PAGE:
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    Tutankhamun's tomb

    Finding Nefertiti: Tut's Tomb Examined Again in Search of Queen's Secret Chamber

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    Archaeologists and physicists from the University of Turin started a new survey of the walls of King Tutankhamun’s tomb, which might hide the secret room with Queen Nefertiti’s long lost burial spot and the remains of other ancient pharaohs, according to Egypt’s Supreme Council of Antiquities (SCA).

    Previous attempts to find Nefertiti's secret tomb resulted in contradictory and incomplete data. As for the new project, led by Italian professor of physics Franco Porcelli, it will finally take the issue off the table, no matter what results it shows.

    Tutankhamun's tomb
    © Sputnik /
    Tutankhamun's tomb

    Nefertiti's Mysteries

    In early August 2015, British historian and archaeologist Nicholas Reeves published a sensational article. Based on the HD-images of Tutankhamun's tomb situated in the Valley of the Kings, he claimed that one of its walls may hide a secret chamber of the pharaoh's step-mother, the legendary Nefertiti.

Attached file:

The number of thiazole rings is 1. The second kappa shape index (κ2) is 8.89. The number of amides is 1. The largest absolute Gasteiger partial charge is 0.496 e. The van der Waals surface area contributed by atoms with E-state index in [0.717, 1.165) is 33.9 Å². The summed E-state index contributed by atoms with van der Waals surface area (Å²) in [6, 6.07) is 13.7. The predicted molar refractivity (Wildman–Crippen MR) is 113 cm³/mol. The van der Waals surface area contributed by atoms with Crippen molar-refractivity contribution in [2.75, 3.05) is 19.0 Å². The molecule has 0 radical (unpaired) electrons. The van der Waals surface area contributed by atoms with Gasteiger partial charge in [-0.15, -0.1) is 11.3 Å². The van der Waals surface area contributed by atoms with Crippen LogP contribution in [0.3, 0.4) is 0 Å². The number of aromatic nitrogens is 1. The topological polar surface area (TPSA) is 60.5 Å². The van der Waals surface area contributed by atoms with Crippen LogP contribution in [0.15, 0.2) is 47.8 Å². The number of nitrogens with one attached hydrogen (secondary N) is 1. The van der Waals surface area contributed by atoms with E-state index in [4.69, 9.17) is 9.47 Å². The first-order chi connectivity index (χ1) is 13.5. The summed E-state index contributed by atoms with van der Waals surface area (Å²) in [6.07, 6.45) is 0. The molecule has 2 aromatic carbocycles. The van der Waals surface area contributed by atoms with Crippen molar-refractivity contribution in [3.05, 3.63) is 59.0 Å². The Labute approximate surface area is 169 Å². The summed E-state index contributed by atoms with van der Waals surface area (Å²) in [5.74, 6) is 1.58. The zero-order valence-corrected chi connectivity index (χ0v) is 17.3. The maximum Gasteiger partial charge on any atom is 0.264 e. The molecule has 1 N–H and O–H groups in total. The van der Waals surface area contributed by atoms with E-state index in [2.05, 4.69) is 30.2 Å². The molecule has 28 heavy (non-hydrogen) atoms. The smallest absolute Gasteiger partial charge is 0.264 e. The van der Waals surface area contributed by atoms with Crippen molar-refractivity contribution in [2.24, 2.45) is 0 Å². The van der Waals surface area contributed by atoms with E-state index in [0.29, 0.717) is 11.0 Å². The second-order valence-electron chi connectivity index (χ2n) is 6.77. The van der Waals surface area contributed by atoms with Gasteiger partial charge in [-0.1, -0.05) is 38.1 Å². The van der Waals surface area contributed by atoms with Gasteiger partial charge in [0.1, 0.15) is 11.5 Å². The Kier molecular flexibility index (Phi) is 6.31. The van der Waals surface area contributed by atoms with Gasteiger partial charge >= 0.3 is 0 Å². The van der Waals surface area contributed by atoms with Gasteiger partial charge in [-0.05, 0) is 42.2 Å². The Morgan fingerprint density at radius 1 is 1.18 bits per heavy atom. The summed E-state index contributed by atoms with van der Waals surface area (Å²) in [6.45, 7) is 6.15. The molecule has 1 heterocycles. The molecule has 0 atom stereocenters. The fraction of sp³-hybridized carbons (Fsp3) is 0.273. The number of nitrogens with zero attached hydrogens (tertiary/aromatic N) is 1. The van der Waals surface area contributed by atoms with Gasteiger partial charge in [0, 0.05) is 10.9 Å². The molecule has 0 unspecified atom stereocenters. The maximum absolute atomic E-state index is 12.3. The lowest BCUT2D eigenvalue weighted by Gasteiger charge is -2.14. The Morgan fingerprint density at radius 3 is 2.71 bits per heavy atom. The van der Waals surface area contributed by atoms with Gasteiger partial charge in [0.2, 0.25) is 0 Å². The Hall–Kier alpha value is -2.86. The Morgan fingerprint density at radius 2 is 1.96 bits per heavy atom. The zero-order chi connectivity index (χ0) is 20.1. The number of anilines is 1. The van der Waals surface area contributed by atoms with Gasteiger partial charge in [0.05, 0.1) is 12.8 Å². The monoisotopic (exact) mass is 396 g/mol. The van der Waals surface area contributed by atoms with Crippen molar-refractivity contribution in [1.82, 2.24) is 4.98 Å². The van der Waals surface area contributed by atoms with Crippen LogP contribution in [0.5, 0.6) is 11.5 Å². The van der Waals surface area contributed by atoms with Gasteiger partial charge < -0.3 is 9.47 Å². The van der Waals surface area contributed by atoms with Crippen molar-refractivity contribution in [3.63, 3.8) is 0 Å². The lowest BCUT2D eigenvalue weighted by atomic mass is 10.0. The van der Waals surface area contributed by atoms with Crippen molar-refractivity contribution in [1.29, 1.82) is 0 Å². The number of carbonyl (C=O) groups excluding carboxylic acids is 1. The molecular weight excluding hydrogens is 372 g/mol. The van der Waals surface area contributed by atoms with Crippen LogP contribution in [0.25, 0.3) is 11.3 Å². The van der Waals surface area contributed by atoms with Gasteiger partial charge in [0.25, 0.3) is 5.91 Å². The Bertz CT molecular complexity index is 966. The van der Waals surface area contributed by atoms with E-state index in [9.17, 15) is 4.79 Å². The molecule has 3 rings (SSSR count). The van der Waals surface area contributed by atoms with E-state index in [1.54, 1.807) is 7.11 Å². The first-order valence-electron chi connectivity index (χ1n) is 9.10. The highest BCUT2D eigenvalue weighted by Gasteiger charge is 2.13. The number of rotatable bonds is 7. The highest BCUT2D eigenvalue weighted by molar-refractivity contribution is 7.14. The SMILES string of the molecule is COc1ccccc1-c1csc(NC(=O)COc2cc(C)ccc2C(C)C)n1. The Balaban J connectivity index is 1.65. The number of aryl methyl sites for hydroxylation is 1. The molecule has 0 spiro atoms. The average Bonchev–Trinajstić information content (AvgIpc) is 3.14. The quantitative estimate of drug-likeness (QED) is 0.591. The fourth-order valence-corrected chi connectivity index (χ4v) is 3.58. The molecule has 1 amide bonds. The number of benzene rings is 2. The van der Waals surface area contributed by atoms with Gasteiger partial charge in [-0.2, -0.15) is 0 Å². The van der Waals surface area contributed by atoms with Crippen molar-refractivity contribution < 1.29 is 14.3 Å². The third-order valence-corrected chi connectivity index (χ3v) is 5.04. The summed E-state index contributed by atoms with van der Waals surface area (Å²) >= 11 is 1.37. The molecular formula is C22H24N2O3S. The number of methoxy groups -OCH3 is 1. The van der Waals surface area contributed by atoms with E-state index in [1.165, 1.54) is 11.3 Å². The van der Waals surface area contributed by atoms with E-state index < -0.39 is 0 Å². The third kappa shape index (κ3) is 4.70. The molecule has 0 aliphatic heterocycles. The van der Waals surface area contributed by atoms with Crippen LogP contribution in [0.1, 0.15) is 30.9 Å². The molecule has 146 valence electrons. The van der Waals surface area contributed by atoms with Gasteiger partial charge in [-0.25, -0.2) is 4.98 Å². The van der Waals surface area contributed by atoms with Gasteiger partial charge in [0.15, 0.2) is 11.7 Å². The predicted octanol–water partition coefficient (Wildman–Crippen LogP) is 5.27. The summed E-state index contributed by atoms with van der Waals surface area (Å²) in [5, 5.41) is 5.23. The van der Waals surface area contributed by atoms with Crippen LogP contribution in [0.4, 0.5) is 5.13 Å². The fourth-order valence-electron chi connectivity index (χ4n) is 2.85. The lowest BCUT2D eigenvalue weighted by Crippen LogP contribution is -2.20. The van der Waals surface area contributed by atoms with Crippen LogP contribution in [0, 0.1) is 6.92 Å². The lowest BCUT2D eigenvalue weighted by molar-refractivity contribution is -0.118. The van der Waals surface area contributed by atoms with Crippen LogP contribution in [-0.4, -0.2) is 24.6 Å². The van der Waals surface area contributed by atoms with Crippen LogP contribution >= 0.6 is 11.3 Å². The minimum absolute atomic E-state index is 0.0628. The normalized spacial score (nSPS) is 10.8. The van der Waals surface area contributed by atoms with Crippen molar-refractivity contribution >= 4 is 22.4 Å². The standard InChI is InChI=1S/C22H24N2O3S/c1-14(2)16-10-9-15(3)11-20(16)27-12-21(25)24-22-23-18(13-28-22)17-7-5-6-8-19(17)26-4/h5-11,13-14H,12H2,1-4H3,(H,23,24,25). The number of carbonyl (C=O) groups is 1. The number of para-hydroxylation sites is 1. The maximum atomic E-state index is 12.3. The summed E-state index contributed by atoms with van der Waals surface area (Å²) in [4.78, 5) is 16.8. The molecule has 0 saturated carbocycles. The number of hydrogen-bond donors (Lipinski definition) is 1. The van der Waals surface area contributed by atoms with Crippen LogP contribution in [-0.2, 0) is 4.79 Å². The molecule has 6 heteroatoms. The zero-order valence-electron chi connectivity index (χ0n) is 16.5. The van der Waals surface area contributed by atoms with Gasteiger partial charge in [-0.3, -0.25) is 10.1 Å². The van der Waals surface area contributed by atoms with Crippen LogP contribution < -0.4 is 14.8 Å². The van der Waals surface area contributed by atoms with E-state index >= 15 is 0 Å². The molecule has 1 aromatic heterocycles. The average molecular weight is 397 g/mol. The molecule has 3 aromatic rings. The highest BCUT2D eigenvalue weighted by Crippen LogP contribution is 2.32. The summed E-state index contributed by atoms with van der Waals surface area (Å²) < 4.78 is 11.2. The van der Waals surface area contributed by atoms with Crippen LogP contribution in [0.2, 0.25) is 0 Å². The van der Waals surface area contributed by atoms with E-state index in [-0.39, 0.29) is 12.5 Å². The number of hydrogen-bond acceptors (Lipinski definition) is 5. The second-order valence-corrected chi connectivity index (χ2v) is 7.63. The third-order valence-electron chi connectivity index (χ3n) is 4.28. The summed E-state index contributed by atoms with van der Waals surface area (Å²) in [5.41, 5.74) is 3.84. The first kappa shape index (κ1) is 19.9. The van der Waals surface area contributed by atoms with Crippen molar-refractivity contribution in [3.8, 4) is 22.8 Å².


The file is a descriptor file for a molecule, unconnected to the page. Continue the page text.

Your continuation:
This suggestion attracted the attention of other Egyptologists and the Egyptian authorities, and Dr. Reeves received a permit to examine the tomb's walls with radar and other equipment. In February and March 2016, the press revealed Dr. Reeves' statement that he managed to find the secret room. However, this claim was denied by his opponents, such as former Secretary General of SCA Zahi Hawass.

    Subsequently, two groups of scientists from Japan and the US studied the walls of King Tut's tomb using radar, heat sensors and other tools. Japanese physicists confirmed Reeves' calculations and conclusions, while their American colleagues denied them. As a result, the Government of Egypt banned the opening of the tomb until more complete and persuasive reports are made available.

    Searching for truth

    According to sources from the International Association of Egyptologists, the new project isn't limited to the study of Tut's tomb. The Italian researchers will probe the entire Valley of the Kings, aiming to find the lost tombs of many famous rulers: Amenhotep I, Thutmose II and Ramesses VII, as well as their wives and wives of other pharaohs.

    The scientists emphasize that they are using a "non-contact" method, which causes no damage to the walls of tombs and artifacts. New-generation radars cover the entire frequency range, and they will allow the researchers to scan rock and soil at the depth of 10 meters. With such radars the scientists will be able to find things that couldn't be caught by radars produced in the 1980s and the 1990s. The works will result in a three-dimensional map of the Valley of the Kings, which will be then used by archaeologists in search of the secret rooms, tombs and remains.

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    Tags:
    archaeology, hidden chambers, tomb, research, scientists, King Tutankhamun, Queen Nefertiti, Italy, Egypt
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